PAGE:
Petrocorp, with office address at Chemphil Bldg., Arnaiz St., Legaspi Village, Makati City, is a duly registered manufacturer of polypropylene homopolymer resin with a rated capacity of 160,000 metric tons per year. Its manufacturing plant which employs the BASF Novolen process is located in Mariveles, Bataan.

JG Summit with office address in E. Rodriguez Jr. Ave., Bagong Ilog, Pasig City. It produces PE and PP resins at its plant in Bo. Simlong, Batangas City, Batangas. The rated capacity for its PP plant, using the Unipol process of Union Carbide is 180,000 metric tons per year.

Petrocorp and JG Summit started commercial operations in May 1998 and in August 1998, respectively. However, their respective plants had already been producing PP resins since July 1997 and June 1998 (commissioning period).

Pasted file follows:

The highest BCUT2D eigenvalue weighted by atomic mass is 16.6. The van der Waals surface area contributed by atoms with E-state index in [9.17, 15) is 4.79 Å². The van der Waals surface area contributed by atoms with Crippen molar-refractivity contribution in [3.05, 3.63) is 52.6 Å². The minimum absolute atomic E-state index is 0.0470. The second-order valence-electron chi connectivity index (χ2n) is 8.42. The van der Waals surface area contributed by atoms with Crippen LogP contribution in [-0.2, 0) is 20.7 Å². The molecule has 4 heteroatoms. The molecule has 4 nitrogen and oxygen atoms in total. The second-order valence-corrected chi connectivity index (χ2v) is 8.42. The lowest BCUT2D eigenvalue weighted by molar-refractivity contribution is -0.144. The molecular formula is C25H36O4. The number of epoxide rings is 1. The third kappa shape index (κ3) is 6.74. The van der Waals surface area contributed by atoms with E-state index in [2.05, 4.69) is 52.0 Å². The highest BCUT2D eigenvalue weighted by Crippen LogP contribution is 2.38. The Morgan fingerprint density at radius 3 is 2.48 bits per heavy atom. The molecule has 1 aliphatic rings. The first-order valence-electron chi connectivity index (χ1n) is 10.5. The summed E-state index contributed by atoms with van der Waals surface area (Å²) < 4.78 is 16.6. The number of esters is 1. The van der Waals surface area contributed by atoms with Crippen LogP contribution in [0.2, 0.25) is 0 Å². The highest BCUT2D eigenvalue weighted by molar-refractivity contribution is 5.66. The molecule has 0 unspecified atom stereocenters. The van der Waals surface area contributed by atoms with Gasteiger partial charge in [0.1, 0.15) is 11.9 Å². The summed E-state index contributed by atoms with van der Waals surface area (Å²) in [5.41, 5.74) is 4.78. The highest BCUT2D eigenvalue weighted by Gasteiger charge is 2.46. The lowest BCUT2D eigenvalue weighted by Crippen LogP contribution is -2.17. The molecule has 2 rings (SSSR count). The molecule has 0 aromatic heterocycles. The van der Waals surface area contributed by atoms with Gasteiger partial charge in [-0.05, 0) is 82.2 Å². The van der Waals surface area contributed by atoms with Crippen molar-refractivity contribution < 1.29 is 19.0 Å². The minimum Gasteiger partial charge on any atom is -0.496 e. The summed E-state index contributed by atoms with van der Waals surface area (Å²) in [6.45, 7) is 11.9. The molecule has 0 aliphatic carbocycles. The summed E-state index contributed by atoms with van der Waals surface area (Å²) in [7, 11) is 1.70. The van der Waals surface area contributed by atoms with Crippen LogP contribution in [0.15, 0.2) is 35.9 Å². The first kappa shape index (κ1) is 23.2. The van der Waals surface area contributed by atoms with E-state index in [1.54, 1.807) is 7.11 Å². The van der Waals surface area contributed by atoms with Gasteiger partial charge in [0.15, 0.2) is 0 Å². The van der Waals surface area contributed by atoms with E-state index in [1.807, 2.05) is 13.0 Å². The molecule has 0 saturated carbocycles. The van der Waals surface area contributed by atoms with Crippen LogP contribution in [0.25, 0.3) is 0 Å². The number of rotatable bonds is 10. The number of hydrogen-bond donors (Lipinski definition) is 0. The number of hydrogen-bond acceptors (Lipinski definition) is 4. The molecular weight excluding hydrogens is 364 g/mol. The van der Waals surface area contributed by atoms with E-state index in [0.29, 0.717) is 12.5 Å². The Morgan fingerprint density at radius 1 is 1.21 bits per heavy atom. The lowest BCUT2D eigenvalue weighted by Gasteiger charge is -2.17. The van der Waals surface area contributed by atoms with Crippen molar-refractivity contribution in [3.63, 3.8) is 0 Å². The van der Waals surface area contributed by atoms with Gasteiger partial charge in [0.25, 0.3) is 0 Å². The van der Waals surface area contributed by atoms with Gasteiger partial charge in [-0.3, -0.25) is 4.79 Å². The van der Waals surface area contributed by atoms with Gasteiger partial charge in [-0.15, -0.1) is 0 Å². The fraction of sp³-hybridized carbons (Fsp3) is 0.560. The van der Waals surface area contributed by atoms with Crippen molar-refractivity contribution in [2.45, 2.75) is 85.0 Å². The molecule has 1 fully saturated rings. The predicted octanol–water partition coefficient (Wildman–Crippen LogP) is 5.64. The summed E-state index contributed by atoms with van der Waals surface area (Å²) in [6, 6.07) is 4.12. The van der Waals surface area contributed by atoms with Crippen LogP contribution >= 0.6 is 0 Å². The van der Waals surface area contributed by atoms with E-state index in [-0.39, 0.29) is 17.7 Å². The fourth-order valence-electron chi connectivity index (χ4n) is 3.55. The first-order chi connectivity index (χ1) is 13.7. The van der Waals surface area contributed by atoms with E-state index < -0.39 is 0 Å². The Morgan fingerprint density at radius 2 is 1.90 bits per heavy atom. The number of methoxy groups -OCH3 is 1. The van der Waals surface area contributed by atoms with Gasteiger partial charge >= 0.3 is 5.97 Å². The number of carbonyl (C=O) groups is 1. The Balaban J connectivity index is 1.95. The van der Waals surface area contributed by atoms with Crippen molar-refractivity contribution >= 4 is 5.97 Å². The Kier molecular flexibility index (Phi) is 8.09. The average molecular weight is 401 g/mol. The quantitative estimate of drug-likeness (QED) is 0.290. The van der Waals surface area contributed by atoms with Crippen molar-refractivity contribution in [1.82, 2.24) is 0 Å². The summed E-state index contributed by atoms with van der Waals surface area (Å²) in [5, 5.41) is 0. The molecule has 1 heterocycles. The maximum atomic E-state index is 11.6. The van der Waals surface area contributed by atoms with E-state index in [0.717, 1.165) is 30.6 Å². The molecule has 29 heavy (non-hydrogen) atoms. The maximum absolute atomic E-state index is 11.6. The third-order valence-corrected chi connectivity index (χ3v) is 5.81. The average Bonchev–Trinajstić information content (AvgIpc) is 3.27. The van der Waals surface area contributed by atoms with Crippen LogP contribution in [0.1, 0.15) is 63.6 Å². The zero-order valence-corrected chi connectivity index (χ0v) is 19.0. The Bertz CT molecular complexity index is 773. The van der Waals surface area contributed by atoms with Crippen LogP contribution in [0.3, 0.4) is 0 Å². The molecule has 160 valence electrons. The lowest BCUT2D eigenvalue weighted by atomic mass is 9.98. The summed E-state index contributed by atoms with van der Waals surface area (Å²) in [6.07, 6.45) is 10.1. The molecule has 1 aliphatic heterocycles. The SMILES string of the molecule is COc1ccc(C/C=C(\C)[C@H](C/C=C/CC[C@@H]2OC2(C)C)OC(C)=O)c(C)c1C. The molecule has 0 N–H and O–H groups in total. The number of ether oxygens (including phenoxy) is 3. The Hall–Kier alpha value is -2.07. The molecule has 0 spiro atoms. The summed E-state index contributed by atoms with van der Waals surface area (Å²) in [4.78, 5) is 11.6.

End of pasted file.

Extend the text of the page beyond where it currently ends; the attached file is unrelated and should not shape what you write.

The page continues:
Ocular Inspection

The Commission conducted ocular inspections of Petrocorp and JG Summit manufacturing facilities in Bataan and Batangas on 06 January 2000 and 17 January 2000, respectively.

Verification of Information

Verification of Petrocorp and JG Summit records were conducted on February 1,3-4,17-18 and March 6 and 9, 2000, respectively.

4.6 SOUTH KOREAN MANUFACTURERS

4.6.1 SK GROUP

SK Corporation

Company Profile

SK Corporation, formerly Yukong Limited, a subsidiary of SK Group, was established as Korea’s first petroleum refinery on 13 October 1962. The company’s naphtha cracking center was put in full operation in March 1973. In December 1996, the company opened its second PE/PP plant with the capability of producing 690,000 MT of LDPE, HDPE and PP a year. The company uses spheripol process in the production of PP.

Production Capacity

Table 1. Production Capacity on Polypropylene
Year Rated
Capacity
("000 MT)
Actual Production
Inc(Dec) From
Previous year (%)
Production Capacity Utilization
(%)
>1996 170 - 100
>1997 335 97.06 100
>1998 335 (8.09) 91
>1999 335 12.13 102
Source: SK Corp

The company’s rated PP production capacity in 1997 increased by 97% from previous year’s level. In 1996 and 1997, the company utilized 100% of its capacity. But in 1998, its operating rate declined by 9%. In 1999, however, the company was able to maximize its production, exceeding by 2% of the nameplate capacity of the plant.

SK Global Co., Ltd.

Company Profile